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Pacific Northwest October 2020

In so many ways, we live in a remarkably dynamic and incredible country. We can bask in accomplishments as a nation: Classic Coke, the light bulb, once we even played golf on the Moon!

We also have access to the most diverse landscapes in the whole world. Within the span of 1 day in the U.S you can travel from rugged coastal landscapes to fertile plains to lush forest and towering mountain ranges.

An emblematic microcosm of this multi-faceted American landscape, the Pacific Northwest, land I had scarcely visited, beckoned. In due time, I planned out a road trip that would encompass the region’s mesmerizing valleys, its plethora of rivers, waterfalls, coastal seascapes, old-growth rain forests and even a couple of volcanoes!

Due to a brutal dry season, and the resultant robust wildfire season, it was only after some careful planning that I finally landed in Spokane, Washington to begin my journey. Located on the eastern side of the state, Spokane is the hub of the “Inland PNW.” Surrounded by semi-arid prairie steppe that reminded me of eastern Colorado, I got settled in to my digs for the next few days adjacent to Spokane’s John Finch Arboretum, a local staple since 1912, which I scoped out in the evening with the intention of shooting in the morning.

I headed into town and did a little bit of night photography!

Road to Progress

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Spokane Pavilion

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The next morning at the John Finch Arboretum, I found this little bench, a terrific thinking place under the most beautiful tree in the park. As an aside, the “most beautiful tree in the park” award probably changes every couple of days, as it contains hundreds of tree cultivars from Redbud to Redwood.

A Thinking Place

After checking out the park, I tossed my camera bag in the rental and headed east into Idaho—another state filled with unquestionable rugged beauty. It was my first time in the state. I had scoped out a small waterfall, the crux of the day’s exploration, up north on a tributary of the Coeur d’Alene River. It’s not a particularly huge scene, in terms of size- about 1/10 the size of some of the falls I planned on visiting on the trip.

However, the tranquility this spot offered, as I discovered after finally finding it- very much nestled away, secluded, and so peaceful…with a perfect blend of lush foliage, clean flowing water, and light softened by the old-growth forest that enshrouds the area—it was a truly unique place. I think that “Tranquil Solitude” is my favorite shot of the trip. I can almost feel the 1-inch-deep placid film of spring water running through my toes, again, as I look at this image.

Tranquil Seclusion

The Columbia River Gorge, next on the agenda, is sick. Dense, lush forests blanket the land that is interwoven with numerous brooks, creeks, streams, falls and canyons. Watch your step! Be careful where you U-turn…thankfully an exceedingly kind couple stopped by just a few minutes after I buried the rental’s wheel trying to whip it around on a logging road (I saw I really cool tree, see? It’s in the background.)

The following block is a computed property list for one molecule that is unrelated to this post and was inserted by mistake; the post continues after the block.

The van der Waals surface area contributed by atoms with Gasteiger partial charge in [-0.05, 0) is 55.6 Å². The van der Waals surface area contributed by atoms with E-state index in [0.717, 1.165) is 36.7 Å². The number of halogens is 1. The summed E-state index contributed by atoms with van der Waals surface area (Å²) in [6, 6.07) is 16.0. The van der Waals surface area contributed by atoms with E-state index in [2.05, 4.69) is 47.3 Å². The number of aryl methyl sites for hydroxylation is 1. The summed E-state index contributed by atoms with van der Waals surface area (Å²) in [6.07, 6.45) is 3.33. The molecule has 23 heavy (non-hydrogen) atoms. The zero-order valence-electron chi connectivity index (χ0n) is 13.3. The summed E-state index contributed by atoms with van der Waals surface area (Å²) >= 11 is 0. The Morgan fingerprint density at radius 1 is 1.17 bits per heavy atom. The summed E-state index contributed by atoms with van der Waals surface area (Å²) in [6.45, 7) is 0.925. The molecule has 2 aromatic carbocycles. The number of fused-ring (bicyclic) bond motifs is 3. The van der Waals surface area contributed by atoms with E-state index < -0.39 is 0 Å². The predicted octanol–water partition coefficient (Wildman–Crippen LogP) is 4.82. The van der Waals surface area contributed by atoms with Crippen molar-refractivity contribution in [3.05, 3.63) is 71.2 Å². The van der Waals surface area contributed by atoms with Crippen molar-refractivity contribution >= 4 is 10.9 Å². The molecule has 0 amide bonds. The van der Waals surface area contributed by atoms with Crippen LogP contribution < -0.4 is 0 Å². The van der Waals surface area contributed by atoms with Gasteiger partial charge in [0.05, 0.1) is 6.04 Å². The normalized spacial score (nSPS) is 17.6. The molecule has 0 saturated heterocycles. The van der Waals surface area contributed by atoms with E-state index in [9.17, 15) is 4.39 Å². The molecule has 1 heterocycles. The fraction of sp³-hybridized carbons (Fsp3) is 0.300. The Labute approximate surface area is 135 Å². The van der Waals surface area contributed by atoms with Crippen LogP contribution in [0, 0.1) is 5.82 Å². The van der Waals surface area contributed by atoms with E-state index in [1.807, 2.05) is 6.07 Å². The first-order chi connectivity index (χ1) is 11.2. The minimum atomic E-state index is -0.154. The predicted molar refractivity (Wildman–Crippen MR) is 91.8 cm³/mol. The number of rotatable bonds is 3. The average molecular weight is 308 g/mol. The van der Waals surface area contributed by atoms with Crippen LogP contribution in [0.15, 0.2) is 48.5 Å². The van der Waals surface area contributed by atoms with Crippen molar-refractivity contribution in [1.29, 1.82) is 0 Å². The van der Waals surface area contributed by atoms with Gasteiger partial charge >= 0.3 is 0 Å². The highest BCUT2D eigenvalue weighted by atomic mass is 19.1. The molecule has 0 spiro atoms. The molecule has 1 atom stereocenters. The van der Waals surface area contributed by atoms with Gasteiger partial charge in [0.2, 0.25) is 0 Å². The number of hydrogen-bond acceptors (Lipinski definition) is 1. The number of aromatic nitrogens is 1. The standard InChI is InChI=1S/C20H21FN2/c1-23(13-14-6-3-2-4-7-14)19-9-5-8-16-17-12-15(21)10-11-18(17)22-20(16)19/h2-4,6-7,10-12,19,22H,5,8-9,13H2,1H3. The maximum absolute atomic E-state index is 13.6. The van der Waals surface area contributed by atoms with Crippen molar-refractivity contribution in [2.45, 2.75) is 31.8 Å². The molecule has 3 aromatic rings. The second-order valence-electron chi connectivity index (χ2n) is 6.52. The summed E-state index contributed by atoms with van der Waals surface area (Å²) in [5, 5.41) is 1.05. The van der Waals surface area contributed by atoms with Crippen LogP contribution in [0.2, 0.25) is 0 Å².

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I was told by fellow photographer John Weatherby (he has an insane Instagram game @whereisweatherby) to check out Falls Creek Falls in the Gifford Pinchot National Forest and, after a short hike, I saw why: what a spectacular little spot this is! Dual-level falls, full of thunderous energy that still left me with a sense of overall calm, alone in its spitting mist. The feeling of being right in the outpouring of a huge waterfall, to me, brings a unique sense of…correctness. It’s like, all of these natural elements have been in place, making small, incremental changes throughout geologic time…slowly…until everything came together like THIS, for this very moment, there’s nothing that can change, which makes me feel peaceful and grateful for the experience.

Falls Creek Falls

I noticed this spot on the hike up to the falls, and the lighting really softened in the evening, so I did some exploring on the way back. Accessible by a bit of bushwhacking and climbing over a log or two…the canopy of trees draped over the soft-spoken brook seemed to me a great place to enjoy some trail mix and do some slow-shutter work to accentuate the smooth components of the hidden waterscape.

Falls Creek

Falls Creek

One of the things I was looking forward to the most was the massive Panther Creek Falls. I generally try to harness the calm, flowing nature of waterfalls in my photographs-easy to do with this beautiful series of waterfalls, which remind me of the old adage about snowflakes…surely, there can’t be another exact one of these?

While it may instill a feeling of calm due to the long shutter, believe me, standing in the foot of this precipitous cascade will automatically instill a sense of Nature’s POWER, it’s akin to a whole mountainside falling down, in perpetuity.

Heightened Curiosity

The Inland Pacific Northwest, and the Columbia River Gorge were a definite change from the landscapes of Colorado and had a personality and a feel all their own. It felt like being in another country. From this point, I headed up towards the Olympic Peninsula to explore the beaches and rainforests and spend some time with my fiancé Amanda. I’ll share this experience in my next post!

Email me clark@wildernessexclusives.com to order prints or if you have any questions. Feel free to comment below! 


Cheers, 

Clark 

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